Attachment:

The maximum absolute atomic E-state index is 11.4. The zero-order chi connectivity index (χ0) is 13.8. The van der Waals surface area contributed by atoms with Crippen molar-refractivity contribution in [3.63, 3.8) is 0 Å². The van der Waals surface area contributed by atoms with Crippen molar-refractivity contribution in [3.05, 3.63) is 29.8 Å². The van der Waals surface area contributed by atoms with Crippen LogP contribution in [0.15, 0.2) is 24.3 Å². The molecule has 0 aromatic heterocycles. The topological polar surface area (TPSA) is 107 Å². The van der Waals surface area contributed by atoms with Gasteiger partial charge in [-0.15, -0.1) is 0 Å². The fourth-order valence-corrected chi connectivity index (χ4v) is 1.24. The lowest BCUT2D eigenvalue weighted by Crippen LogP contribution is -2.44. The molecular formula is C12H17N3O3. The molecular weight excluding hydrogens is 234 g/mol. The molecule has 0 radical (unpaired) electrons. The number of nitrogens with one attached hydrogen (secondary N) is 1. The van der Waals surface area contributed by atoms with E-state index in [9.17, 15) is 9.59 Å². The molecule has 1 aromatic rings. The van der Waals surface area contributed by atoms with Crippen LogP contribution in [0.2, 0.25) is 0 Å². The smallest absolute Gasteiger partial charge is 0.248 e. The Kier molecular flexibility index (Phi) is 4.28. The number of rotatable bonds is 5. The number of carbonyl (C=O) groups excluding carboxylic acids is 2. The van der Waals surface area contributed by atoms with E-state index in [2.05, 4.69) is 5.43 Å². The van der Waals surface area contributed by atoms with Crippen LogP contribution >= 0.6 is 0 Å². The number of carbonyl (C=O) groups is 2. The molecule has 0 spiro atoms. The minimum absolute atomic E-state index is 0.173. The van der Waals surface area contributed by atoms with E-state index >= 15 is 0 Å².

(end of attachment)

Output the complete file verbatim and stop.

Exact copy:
The maximum absolute atomic E-state index is 11.4. The zero-order chi connectivity index (χ0) is 13.8. The van der Waals surface area contributed by atoms with Crippen molar-refractivity contribution in [3.63, 3.8) is 0 Å². The van der Waals surface area contributed by atoms with Crippen molar-refractivity contribution in [3.05, 3.63) is 29.8 Å². The van der Waals surface area contributed by atoms with Crippen LogP contribution in [0.15, 0.2) is 24.3 Å². The molecule has 0 aromatic heterocycles. The topological polar surface area (TPSA) is 107 Å². The van der Waals surface area contributed by atoms with Gasteiger partial charge in [-0.15, -0.1) is 0 Å². The fourth-order valence-corrected chi connectivity index (χ4v) is 1.24. The lowest BCUT2D eigenvalue weighted by Crippen LogP contribution is -2.44. The molecular formula is C12H17N3O3. The molecular weight excluding hydrogens is 234 g/mol. The molecule has 0 radical (unpaired) electrons. The number of nitrogens with one attached hydrogen (secondary N) is 1. The van der Waals surface area contributed by atoms with E-state index in [9.17, 15) is 9.59 Å². The molecule has 1 aromatic rings. The van der Waals surface area contributed by atoms with Crippen LogP contribution in [0.2, 0.25) is 0 Å². The smallest absolute Gasteiger partial charge is 0.248 e. The Kier molecular flexibility index (Phi) is 4.28. The number of rotatable bonds is 5. The number of carbonyl (C=O) groups excluding carboxylic acids is 2. The van der Waals surface area contributed by atoms with E-state index in [2.05, 4.69) is 5.43 Å². The van der Waals surface area contributed by atoms with Crippen LogP contribution >= 0.6 is 0 Å². The number of carbonyl (C=O) groups is 2. The molecule has 0 spiro atoms. The minimum absolute atomic E-state index is 0.173. The van der Waals surface area contributed by atoms with E-state index >= 15 is 0 Å².